Vintage Blues Guitars
Tom Wentzel and Bruce Roth
Lancaster, PA
6:31 PM
phone calls accepted 8 a.m. through 8 p.m. eastern time .. text or email anytime

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We ship usually within a day of payment. International customers, we are not CITES certified. Any guitar with CITES-protected materials (Brazilian rosewood, ivory et al) shipped outside the US will be shipped at the risk of the buyer.

Forty-eight hour test drive on all instruments..if not to your liking, return for refund minus shipping costs.

Found 17 matches

1935 Oscar Schmidt UAC 'Stella'

Oscar Schmidt UAC Hawaiian c 1935 | $675 | (v2314) The Hawaiian music craze in America had wide-ranging ripple effects in the first part of the 20th century, and this Schmidt-made guitar is a direct result of that craze. Schmidt, among others, marketed guitars made from koa, often with Hawaiian themed labels, created the First Hawaiian Conservatory of Music to sell Hawaiian music and...
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~1905 Unknown Thornward

Thornward Guitar c 1905 | $1500 | (v2305) Thornward was a brand of the Montgomery Ward company, early pioneer of the mail-order catalog. The Thornward brand was used on a variety of items in the early catalogs including cameras, music boxes and stringed instruments. The history of the name is a bit elusive, but it's evident that the 'Ward' part comes from Montgomery Ward, who founded the...
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~1969 Harmony H1270

Harmony H1270 Jumbo 12-String c 1969 | $850 | (v2248) Harmony in Chicago offered a variety of 12-string guitars, covering a number of price ranges. The H1270 was surely their top of the line, flagship 12-string offering. We've had a number of them over the years and have found that they don't di1sappoint. The jumbo body, quality woods and appointments like the radiused fingerboard and...
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~1935 Victoria Standard size

Victoria Standard-size Guitar c 1935 | $675 | (v2313) This is a nice example of the quintessential 'catalog' guitar from the 1930s. We're not exactly sure who made it or where it was made, but it has all the hallmarks of a cheaply produced, factory guitar. Victoria was a brand name of the large NYC jobber B & J, who purchased and relabeled guitars from many manufacturers. That said, it's...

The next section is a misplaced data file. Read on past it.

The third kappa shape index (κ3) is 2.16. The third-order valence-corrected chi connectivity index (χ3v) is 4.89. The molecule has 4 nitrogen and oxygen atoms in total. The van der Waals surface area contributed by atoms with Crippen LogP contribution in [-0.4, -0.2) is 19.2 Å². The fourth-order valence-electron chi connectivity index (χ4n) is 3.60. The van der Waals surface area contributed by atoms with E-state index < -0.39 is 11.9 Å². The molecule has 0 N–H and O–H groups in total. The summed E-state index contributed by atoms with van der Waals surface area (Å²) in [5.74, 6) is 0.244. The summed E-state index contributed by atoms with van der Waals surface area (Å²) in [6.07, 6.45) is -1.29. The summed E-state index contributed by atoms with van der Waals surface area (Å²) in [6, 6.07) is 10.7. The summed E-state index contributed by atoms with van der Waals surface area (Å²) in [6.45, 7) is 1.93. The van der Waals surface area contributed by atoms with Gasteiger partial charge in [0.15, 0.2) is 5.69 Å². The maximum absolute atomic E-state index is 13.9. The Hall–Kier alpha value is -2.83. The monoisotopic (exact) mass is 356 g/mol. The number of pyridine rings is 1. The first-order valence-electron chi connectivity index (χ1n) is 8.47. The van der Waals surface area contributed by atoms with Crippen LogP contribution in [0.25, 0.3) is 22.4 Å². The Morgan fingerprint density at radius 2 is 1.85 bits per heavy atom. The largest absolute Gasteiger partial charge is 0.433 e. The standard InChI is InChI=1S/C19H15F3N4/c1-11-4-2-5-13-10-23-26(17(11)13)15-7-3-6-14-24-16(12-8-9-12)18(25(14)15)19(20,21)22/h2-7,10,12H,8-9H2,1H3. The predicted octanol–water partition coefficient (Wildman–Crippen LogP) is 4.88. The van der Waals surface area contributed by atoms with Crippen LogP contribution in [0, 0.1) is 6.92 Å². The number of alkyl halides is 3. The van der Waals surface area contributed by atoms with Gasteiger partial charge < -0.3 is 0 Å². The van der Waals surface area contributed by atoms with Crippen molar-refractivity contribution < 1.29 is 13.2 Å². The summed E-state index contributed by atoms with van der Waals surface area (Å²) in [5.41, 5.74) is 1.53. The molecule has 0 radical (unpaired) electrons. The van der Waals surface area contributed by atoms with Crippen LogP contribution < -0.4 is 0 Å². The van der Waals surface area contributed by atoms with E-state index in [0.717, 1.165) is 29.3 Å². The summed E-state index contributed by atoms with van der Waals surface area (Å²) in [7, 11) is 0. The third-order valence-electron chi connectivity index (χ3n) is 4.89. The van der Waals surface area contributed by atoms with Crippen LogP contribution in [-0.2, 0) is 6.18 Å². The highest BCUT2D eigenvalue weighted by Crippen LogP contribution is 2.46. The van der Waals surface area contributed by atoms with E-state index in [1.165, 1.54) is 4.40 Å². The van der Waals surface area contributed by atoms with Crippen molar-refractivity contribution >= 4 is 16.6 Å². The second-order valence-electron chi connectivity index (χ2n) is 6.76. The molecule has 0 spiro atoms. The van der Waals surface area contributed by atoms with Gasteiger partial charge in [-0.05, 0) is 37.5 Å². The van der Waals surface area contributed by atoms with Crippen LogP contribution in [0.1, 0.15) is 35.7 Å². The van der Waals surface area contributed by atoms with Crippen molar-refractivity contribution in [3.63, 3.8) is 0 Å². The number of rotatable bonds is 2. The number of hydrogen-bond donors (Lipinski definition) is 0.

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1962 Gibson B25N

Gibson B25N 1962 | $2350 | (v2307) The B25 series, introduced by Gibson in 1962, is essentially the third iteration of the mid-sized flat top acoustics produced in Kalamazoo. The evolution begins with the L-series in the early 1930s which evolved into the LGs in the 1940, and by 1962 became the B-series. Each generation has proved to be a popular guitar for players seeking a mid-sized...
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1917 Vega Little Wonder Banjo Mandolin

Vega 'Little Wonder' Banjo Mandolin 1917 | $525 | (v2309) The Fairbanks/Vega company was a well know producer of banjos in the early part of the twentieth century. Their Little Wonder banjo mandolin was marketed to violin players claiming one only has to adjust to the use of a plectrum to become accomplished on the instrument. The Little Wonder is made from quality materials by skilled...
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~1940 Beltone Reso Chamber

Beltone Mandolin c 1940 | $195 | (v2310) This is a pretty cool vintage mandolin that plays and sounds great, with good looks to boot! Beltone was a brand of student-level instruments made by various guitar factories through the mid-twentieth century. Based on construction features, we'd guess this one was made by the United Guitar Corp. located on Johnston Ave in Jersey City, NJ, although...
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1964 Martin 0-18

Martin 0-18 1964 | $3350 | (v2250) By the mid-sixties, baby boomers were hot into folk guitars and Martin produced the 0-18 in pretty decent numbers to help fill that need. In 1964, 550 0-18s were made and cost $150, so a mid-sixties hippie would surely need a job to afford one! The model has become a popular one with guitarists in the past decade or so, with much appreciation of the power...